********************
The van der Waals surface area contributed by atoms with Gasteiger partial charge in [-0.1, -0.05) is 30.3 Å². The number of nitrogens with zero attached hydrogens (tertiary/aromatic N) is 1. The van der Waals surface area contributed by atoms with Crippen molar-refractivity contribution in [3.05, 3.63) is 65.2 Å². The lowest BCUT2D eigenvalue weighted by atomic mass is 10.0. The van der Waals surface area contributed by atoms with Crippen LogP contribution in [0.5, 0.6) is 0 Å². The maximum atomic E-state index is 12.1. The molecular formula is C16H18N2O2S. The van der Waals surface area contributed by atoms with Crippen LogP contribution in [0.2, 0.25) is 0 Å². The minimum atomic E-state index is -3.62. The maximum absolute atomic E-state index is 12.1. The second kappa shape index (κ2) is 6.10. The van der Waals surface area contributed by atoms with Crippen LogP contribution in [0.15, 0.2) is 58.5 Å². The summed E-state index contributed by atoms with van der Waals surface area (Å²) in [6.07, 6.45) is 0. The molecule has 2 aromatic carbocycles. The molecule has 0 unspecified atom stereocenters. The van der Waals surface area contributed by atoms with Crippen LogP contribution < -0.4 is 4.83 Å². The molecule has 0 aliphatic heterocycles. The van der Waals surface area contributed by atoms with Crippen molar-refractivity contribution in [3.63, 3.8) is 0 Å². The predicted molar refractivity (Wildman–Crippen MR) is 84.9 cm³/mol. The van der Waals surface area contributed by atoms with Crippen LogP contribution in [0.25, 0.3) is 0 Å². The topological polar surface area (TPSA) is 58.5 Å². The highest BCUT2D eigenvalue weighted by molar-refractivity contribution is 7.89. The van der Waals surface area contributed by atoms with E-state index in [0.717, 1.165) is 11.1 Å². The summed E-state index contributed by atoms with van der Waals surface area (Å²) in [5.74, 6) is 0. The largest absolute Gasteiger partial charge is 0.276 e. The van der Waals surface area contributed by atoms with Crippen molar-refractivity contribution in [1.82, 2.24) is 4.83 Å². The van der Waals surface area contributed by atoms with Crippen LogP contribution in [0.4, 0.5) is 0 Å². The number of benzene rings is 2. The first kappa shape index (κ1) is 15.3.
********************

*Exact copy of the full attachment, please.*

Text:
The van der Waals surface area contributed by atoms with Gasteiger partial charge in [-0.1, -0.05) is 30.3 Å². The number of nitrogens with zero attached hydrogens (tertiary/aromatic N) is 1. The van der Waals surface area contributed by atoms with Crippen molar-refractivity contribution in [3.05, 3.63) is 65.2 Å². The lowest BCUT2D eigenvalue weighted by atomic mass is 10.0. The van der Waals surface area contributed by atoms with Crippen LogP contribution in [0.5, 0.6) is 0 Å². The maximum atomic E-state index is 12.1. The molecular formula is C16H18N2O2S. The van der Waals surface area contributed by atoms with Crippen LogP contribution in [0.2, 0.25) is 0 Å². The minimum atomic E-state index is -3.62. The maximum absolute atomic E-state index is 12.1. The second kappa shape index (κ2) is 6.10. The van der Waals surface area contributed by atoms with Crippen LogP contribution in [0.15, 0.2) is 58.5 Å². The summed E-state index contributed by atoms with van der Waals surface area (Å²) in [6.07, 6.45) is 0. The molecule has 2 aromatic carbocycles. The molecule has 0 unspecified atom stereocenters. The van der Waals surface area contributed by atoms with Crippen LogP contribution < -0.4 is 4.83 Å². The molecule has 0 aliphatic heterocycles. The van der Waals surface area contributed by atoms with Crippen molar-refractivity contribution in [3.63, 3.8) is 0 Å². The predicted molar refractivity (Wildman–Crippen MR) is 84.9 cm³/mol. The van der Waals surface area contributed by atoms with Crippen LogP contribution in [0.25, 0.3) is 0 Å². The topological polar surface area (TPSA) is 58.5 Å². The highest BCUT2D eigenvalue weighted by molar-refractivity contribution is 7.89. The van der Waals surface area contributed by atoms with E-state index in [0.717, 1.165) is 11.1 Å². The summed E-state index contributed by atoms with van der Waals surface area (Å²) in [5.74, 6) is 0. The largest absolute Gasteiger partial charge is 0.276 e. The van der Waals surface area contributed by atoms with Crippen molar-refractivity contribution in [1.82, 2.24) is 4.83 Å². The van der Waals surface area contributed by atoms with Crippen LogP contribution in [0.4, 0.5) is 0 Å². The number of benzene rings is 2. The first kappa shape index (κ1) is 15.3.